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The MT643 has lockup in both 3rd and 4th, but other than that, Nat is 1000% correct. Take his advice.
That said, I do have some rear engine buses with mechanical 8.3s and MD3060s. They are super rare which is why I'm asking over 5k for them, but they are worth every cent.
Welcome! also cant wait to see your skills
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Old 09-28-2015, 12:01 PM   #48
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I haven't either.
That's because it isn't the ideal set up unless you are flat-towing which is nothing even similar to a trailer/tongue setup in terms of weight transfer. I've been driving MDT/HDT trucks for years and most of that was towing.

Also, my 20 years of experience has taught me that just because a vehicle CAN tow 14,000 lbs, doesn't mean it SHOULD. Towing (tongue weight), stopping, and steering are all factors in towing and that is why you don't see RE tow vehicles.
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Old 09-28-2015, 12:13 PM   #49
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Welcome Bodyworx

Unless you have been driving a rear engine bus for 20 years, I disregard anything you say.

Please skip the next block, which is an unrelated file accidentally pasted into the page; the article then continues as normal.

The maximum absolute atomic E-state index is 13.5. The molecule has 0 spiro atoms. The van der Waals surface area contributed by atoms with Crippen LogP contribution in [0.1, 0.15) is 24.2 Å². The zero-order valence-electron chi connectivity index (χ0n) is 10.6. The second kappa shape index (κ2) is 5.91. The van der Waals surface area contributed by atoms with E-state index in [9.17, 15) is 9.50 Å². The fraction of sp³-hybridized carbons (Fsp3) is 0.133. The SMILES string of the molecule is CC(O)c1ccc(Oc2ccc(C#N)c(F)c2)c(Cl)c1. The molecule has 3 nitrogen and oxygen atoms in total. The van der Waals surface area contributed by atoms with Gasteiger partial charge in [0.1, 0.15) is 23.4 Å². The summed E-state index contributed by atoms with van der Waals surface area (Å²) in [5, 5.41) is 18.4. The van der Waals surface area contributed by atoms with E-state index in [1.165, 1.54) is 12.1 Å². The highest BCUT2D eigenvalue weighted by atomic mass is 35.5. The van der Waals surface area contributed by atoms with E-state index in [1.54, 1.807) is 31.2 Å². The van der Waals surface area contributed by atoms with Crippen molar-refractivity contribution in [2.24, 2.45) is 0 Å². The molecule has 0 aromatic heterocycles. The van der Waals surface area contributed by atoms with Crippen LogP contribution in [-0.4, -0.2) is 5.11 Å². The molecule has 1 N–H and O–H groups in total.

There are no similarity to the experience of driving a front engine HDT and a rear engine HDT, so any experience you have is not valid.

Again I will mention that Grey Hound Buses are rear engine, and pull 15,000 pound mail trailers millions of miles.

Nat
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Old 09-28-2015, 12:24 PM   #50
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Welcome Bodyworx

Unless you have been driving a rear engine bus for 20 years, I disregard anything you say.

There are no similarity to the experience of driving a front engine HDT and a rear engine HDT, so any experience you have is not valid.

Again I will mention that Grey Hound Buses are rear engine, and pull 15,000 pound mail trailers millions of miles.

Nat
I was responding to the issue of not seeing many RE tow vehicles, not trying to enter a masculinity contest. I know what i know and you know what you know. If i were towing a 7 ton trailer, i wouldn't pick a RE bus as the 'IDEAL' vehicle to do it. Carry on.

not at all saying it CAN'T be done, just saying it's not ideal.